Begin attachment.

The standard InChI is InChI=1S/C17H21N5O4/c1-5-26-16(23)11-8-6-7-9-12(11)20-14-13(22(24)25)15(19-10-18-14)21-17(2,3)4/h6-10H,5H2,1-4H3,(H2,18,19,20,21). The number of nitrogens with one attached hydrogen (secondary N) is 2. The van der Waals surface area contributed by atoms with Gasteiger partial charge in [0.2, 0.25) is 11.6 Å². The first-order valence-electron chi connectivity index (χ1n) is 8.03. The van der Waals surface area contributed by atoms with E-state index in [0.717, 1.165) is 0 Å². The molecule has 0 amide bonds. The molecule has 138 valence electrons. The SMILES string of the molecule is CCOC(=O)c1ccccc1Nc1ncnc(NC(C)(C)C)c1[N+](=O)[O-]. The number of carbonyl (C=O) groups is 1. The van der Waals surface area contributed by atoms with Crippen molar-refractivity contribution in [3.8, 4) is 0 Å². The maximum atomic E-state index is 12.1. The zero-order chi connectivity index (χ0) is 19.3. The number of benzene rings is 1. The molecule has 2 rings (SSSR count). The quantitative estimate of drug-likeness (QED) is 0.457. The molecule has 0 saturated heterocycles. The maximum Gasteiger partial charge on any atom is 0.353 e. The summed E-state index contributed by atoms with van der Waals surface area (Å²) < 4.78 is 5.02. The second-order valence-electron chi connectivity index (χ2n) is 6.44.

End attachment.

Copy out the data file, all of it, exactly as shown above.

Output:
The standard InChI is InChI=1S/C17H21N5O4/c1-5-26-16(23)11-8-6-7-9-12(11)20-14-13(22(24)25)15(19-10-18-14)21-17(2,3)4/h6-10H,5H2,1-4H3,(H2,18,19,20,21). The number of nitrogens with one attached hydrogen (secondary N) is 2. The van der Waals surface area contributed by atoms with Gasteiger partial charge in [0.2, 0.25) is 11.6 Å². The first-order valence-electron chi connectivity index (χ1n) is 8.03. The van der Waals surface area contributed by atoms with E-state index in [0.717, 1.165) is 0 Å². The molecule has 0 amide bonds. The molecule has 138 valence electrons. The SMILES string of the molecule is CCOC(=O)c1ccccc1Nc1ncnc(NC(C)(C)C)c1[N+](=O)[O-]. The number of carbonyl (C=O) groups is 1. The van der Waals surface area contributed by atoms with Crippen molar-refractivity contribution in [3.8, 4) is 0 Å². The maximum atomic E-state index is 12.1. The zero-order chi connectivity index (χ0) is 19.3. The number of benzene rings is 1. The molecule has 2 rings (SSSR count). The quantitative estimate of drug-likeness (QED) is 0.457. The molecule has 0 saturated heterocycles. The maximum Gasteiger partial charge on any atom is 0.353 e. The summed E-state index contributed by atoms with van der Waals surface area (Å²) < 4.78 is 5.02. The second-order valence-electron chi connectivity index (χ2n) is 6.44.